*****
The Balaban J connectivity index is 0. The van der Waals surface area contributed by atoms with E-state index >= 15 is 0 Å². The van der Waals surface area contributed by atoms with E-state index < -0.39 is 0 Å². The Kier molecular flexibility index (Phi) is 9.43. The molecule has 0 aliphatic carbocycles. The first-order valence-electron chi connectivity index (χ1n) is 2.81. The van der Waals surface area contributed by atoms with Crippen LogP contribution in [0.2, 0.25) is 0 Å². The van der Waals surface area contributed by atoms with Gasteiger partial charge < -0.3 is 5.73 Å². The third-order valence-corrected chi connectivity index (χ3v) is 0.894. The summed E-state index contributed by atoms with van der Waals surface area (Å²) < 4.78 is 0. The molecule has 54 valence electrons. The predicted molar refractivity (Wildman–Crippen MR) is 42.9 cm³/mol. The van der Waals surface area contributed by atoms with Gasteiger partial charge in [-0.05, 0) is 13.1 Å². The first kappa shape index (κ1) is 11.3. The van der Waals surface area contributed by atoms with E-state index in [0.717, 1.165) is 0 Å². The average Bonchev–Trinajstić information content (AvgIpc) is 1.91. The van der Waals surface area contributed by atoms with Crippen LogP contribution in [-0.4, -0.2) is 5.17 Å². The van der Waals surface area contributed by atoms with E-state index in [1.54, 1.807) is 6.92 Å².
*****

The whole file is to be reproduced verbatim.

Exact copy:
The Balaban J connectivity index is 0. The van der Waals surface area contributed by atoms with E-state index >= 15 is 0 Å². The van der Waals surface area contributed by atoms with E-state index < -0.39 is 0 Å². The Kier molecular flexibility index (Phi) is 9.43. The molecule has 0 aliphatic carbocycles. The first-order valence-electron chi connectivity index (χ1n) is 2.81. The van der Waals surface area contributed by atoms with Crippen LogP contribution in [0.2, 0.25) is 0 Å². The van der Waals surface area contributed by atoms with Gasteiger partial charge < -0.3 is 5.73 Å². The third-order valence-corrected chi connectivity index (χ3v) is 0.894. The summed E-state index contributed by atoms with van der Waals surface area (Å²) < 4.78 is 0. The molecule has 54 valence electrons. The predicted molar refractivity (Wildman–Crippen MR) is 42.9 cm³/mol. The van der Waals surface area contributed by atoms with Gasteiger partial charge in [-0.05, 0) is 13.1 Å². The first kappa shape index (κ1) is 11.3. The van der Waals surface area contributed by atoms with E-state index in [0.717, 1.165) is 0 Å². The average Bonchev–Trinajstić information content (AvgIpc) is 1.91. The van der Waals surface area contributed by atoms with Crippen LogP contribution in [-0.4, -0.2) is 5.17 Å². The van der Waals surface area contributed by atoms with E-state index in [1.54, 1.807) is 6.92 Å².